SYRACUSE — Sabrina Sabin, a senior at Wawasee High School, had worked at Miller’s Merry Manor in Syracuse. She is interested in becoming a registered nurse and enjoys being able to care for people.
A program such as the certified nursing assistant program offered through the Pathways Cooperative seemed like a good fit and Sabin decided to give it a try.
Rosalinda Gonzalez, also a senior at Wawasee, works at the Lakeland Animal Clinic in Syracuse and wanted to get some experience in nursing. She is considering becoming a registered nurse, but has not fully decided on a career path.
The two are among six students in the CNA program, in its first year. Three are Wawasee students, three are West Noble High School students.
Randi Warren, primary health instructor, said the CNA program is divided into two semesters. The first semester includes classroom work and also a field site, Greencroft in Goshen, where students are getting valuable hands-on experience in nursing.
Monday, Tuesday, Thursday and Friday, the students are at Greencroft for about three hours in the morning. They go into the resident units and help take care of the residents with basic daily activities such as getting out of bed, assisting with dressing and feeding, making their beds and more.
“They (students) are working with real people and it’s not just something they are reading in a book,” Warren noted, adding they are being paid too.
On Wednesdays, the students are in a classroom at Wawasee High School. They are taught using a state department of health curriculum. On Nov. 20, to become state certified the six students passed both a written and practical test administered by a state department of health surveyor. Licensing is good for a period of two years.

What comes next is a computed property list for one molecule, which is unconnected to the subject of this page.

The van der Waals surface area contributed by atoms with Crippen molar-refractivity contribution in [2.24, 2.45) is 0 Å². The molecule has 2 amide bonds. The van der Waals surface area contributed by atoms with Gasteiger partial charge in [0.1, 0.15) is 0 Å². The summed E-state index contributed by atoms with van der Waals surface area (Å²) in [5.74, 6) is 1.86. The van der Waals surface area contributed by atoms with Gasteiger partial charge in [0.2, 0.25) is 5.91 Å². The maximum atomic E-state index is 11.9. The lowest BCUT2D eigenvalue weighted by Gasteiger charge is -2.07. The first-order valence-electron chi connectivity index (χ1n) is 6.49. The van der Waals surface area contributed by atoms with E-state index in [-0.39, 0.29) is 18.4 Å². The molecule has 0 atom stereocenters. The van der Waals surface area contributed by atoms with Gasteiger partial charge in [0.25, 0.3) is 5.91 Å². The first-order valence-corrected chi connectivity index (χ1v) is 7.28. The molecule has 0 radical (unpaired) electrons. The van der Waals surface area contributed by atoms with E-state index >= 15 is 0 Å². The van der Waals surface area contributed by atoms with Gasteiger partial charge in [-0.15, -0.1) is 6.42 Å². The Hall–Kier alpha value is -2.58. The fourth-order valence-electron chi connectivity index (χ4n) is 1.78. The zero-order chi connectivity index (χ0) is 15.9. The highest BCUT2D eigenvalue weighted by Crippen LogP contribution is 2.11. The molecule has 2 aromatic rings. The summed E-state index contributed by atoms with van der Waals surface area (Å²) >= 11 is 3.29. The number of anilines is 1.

This program is part of the health sciences cluster, one of 16 career clusters, or pathways, identified by the Indiana Department of Education. Students can earn dual credits, which Warren noted saves both time and money since those credits don’t have to be paid for, and the credits can be transferred to several Indiana colleges or universities such as Goshen College, Grace College and others.
Health care is often prominent in the news and is a career in demand. “Baby boomers are aging and we are inundated with patients in need of high care,” said Warren, a nurse herself for 24 years who has seen the health care trends.
“I think we need to start people young in the health care field,” she said. “I didn’t have this option when I was in high school.”
Though the program carries the CNA label, it is not just about nursing, Warren noted. It could also mean other health care careers such as radiology, medicine, therapy and much more.
During the second semester, to begin after the Christmas break, the Ivy Tech campus at Warsaw will be used and students will be exposed to medical terminology and will take the introduction to health care careers class. Warren said learning the medical terminology will be a valuable experience for the students.
In addition to getting hands-on experience, Sabin noted she has experienced challenges during her Greencroft internship. “It can be difficult and emotional,” she said. “This little space they (residents) are in, this is their home now and we are trying to make them feel at home.”